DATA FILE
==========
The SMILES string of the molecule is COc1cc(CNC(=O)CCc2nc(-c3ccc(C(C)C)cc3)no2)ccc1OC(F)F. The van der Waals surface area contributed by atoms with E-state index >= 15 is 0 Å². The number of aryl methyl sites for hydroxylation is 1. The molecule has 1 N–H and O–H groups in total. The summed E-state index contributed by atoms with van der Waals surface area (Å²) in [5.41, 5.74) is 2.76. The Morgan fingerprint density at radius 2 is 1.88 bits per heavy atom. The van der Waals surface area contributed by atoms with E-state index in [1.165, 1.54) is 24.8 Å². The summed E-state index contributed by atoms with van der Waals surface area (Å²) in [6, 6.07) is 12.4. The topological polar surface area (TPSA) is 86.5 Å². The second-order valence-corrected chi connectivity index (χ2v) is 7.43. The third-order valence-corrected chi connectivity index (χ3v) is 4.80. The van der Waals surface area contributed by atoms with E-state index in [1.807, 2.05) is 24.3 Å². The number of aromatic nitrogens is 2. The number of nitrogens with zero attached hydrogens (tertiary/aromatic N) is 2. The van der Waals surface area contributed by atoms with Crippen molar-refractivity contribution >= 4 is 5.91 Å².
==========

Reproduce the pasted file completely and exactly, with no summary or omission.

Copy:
The SMILES string of the molecule is COc1cc(CNC(=O)CCc2nc(-c3ccc(C(C)C)cc3)no2)ccc1OC(F)F. The van der Waals surface area contributed by atoms with E-state index >= 15 is 0 Å². The number of aryl methyl sites for hydroxylation is 1. The molecule has 1 N–H and O–H groups in total. The summed E-state index contributed by atoms with van der Waals surface area (Å²) in [5.41, 5.74) is 2.76. The Morgan fingerprint density at radius 2 is 1.88 bits per heavy atom. The van der Waals surface area contributed by atoms with E-state index in [1.165, 1.54) is 24.8 Å². The summed E-state index contributed by atoms with van der Waals surface area (Å²) in [6, 6.07) is 12.4. The topological polar surface area (TPSA) is 86.5 Å². The second-order valence-corrected chi connectivity index (χ2v) is 7.43. The third-order valence-corrected chi connectivity index (χ3v) is 4.80. The van der Waals surface area contributed by atoms with E-state index in [1.807, 2.05) is 24.3 Å². The number of aromatic nitrogens is 2. The number of nitrogens with zero attached hydrogens (tertiary/aromatic N) is 2. The van der Waals surface area contributed by atoms with Crippen molar-refractivity contribution >= 4 is 5.91 Å².